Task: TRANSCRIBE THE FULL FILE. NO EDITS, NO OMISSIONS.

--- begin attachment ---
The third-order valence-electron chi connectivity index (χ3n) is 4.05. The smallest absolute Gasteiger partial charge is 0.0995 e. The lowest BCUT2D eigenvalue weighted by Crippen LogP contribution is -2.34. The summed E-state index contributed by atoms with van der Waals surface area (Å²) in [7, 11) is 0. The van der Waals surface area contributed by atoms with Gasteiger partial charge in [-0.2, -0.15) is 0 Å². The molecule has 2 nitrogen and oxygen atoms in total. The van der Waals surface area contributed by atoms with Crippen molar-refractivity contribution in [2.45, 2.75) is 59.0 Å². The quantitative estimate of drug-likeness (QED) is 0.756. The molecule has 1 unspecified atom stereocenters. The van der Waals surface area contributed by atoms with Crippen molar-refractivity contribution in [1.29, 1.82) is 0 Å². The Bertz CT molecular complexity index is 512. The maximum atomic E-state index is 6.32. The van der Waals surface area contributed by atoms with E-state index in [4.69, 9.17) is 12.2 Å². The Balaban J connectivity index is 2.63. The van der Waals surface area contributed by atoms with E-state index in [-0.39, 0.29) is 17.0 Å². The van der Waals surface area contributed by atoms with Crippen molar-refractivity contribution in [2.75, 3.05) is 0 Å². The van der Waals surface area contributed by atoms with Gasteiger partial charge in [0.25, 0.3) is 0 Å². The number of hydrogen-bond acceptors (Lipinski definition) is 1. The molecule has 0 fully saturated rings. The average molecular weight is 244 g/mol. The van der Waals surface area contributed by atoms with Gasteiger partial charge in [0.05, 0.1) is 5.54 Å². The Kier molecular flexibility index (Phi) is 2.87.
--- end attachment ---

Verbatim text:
The third-order valence-electron chi connectivity index (χ3n) is 4.05. The smallest absolute Gasteiger partial charge is 0.0995 e. The lowest BCUT2D eigenvalue weighted by Crippen LogP contribution is -2.34. The summed E-state index contributed by atoms with van der Waals surface area (Å²) in [7, 11) is 0. The van der Waals surface area contributed by atoms with Gasteiger partial charge in [-0.2, -0.15) is 0 Å². The molecule has 2 nitrogen and oxygen atoms in total. The van der Waals surface area contributed by atoms with Crippen molar-refractivity contribution in [2.45, 2.75) is 59.0 Å². The quantitative estimate of drug-likeness (QED) is 0.756. The molecule has 1 unspecified atom stereocenters. The van der Waals surface area contributed by atoms with Crippen molar-refractivity contribution in [1.29, 1.82) is 0 Å². The Bertz CT molecular complexity index is 512. The maximum atomic E-state index is 6.32. The van der Waals surface area contributed by atoms with E-state index in [4.69, 9.17) is 12.2 Å². The Balaban J connectivity index is 2.63. The van der Waals surface area contributed by atoms with E-state index in [-0.39, 0.29) is 17.0 Å². The van der Waals surface area contributed by atoms with Crippen molar-refractivity contribution in [2.75, 3.05) is 0 Å². The van der Waals surface area contributed by atoms with Gasteiger partial charge in [0.25, 0.3) is 0 Å². The number of hydrogen-bond acceptors (Lipinski definition) is 1. The molecule has 0 fully saturated rings. The average molecular weight is 244 g/mol. The van der Waals surface area contributed by atoms with Gasteiger partial charge in [0.05, 0.1) is 5.54 Å². The Kier molecular flexibility index (Phi) is 2.87.